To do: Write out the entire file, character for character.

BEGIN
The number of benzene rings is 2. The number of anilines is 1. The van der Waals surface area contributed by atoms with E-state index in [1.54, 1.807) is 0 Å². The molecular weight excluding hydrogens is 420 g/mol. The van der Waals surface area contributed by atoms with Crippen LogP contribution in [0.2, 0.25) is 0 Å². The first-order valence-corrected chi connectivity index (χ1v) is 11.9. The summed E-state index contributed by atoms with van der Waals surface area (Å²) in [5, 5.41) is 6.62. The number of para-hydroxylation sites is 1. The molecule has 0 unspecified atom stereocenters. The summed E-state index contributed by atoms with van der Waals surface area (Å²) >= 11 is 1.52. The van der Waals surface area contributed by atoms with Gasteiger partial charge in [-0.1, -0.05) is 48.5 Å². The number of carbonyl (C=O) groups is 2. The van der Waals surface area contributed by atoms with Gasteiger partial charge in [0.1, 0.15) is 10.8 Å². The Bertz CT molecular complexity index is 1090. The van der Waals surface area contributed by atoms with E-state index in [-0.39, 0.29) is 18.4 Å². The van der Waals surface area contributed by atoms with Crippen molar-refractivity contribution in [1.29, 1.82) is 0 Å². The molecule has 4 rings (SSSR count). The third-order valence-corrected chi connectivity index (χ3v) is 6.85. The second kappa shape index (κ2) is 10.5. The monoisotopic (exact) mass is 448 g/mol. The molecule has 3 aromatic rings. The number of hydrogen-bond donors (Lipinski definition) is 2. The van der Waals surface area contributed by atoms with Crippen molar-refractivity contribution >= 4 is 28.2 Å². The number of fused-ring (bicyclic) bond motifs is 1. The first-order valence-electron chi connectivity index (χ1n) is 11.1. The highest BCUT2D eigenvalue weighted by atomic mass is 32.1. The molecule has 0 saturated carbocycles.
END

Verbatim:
The number of benzene rings is 2. The number of anilines is 1. The van der Waals surface area contributed by atoms with E-state index in [1.54, 1.807) is 0 Å². The molecular weight excluding hydrogens is 420 g/mol. The van der Waals surface area contributed by atoms with Crippen LogP contribution in [0.2, 0.25) is 0 Å². The first-order valence-corrected chi connectivity index (χ1v) is 11.9. The summed E-state index contributed by atoms with van der Waals surface area (Å²) in [5, 5.41) is 6.62. The number of para-hydroxylation sites is 1. The molecule has 0 unspecified atom stereocenters. The summed E-state index contributed by atoms with van der Waals surface area (Å²) >= 11 is 1.52. The van der Waals surface area contributed by atoms with Gasteiger partial charge in [-0.1, -0.05) is 48.5 Å². The number of carbonyl (C=O) groups is 2. The van der Waals surface area contributed by atoms with Gasteiger partial charge in [0.1, 0.15) is 10.8 Å². The Bertz CT molecular complexity index is 1090. The van der Waals surface area contributed by atoms with E-state index in [-0.39, 0.29) is 18.4 Å². The van der Waals surface area contributed by atoms with Crippen molar-refractivity contribution in [1.29, 1.82) is 0 Å². The molecule has 4 rings (SSSR count). The third-order valence-corrected chi connectivity index (χ3v) is 6.85. The second kappa shape index (κ2) is 10.5. The monoisotopic (exact) mass is 448 g/mol. The molecule has 3 aromatic rings. The number of hydrogen-bond donors (Lipinski definition) is 2. The van der Waals surface area contributed by atoms with Crippen molar-refractivity contribution >= 4 is 28.2 Å². The number of fused-ring (bicyclic) bond motifs is 1. The first-order valence-electron chi connectivity index (χ1n) is 11.1. The highest BCUT2D eigenvalue weighted by atomic mass is 32.1. The molecule has 0 saturated carbocycles.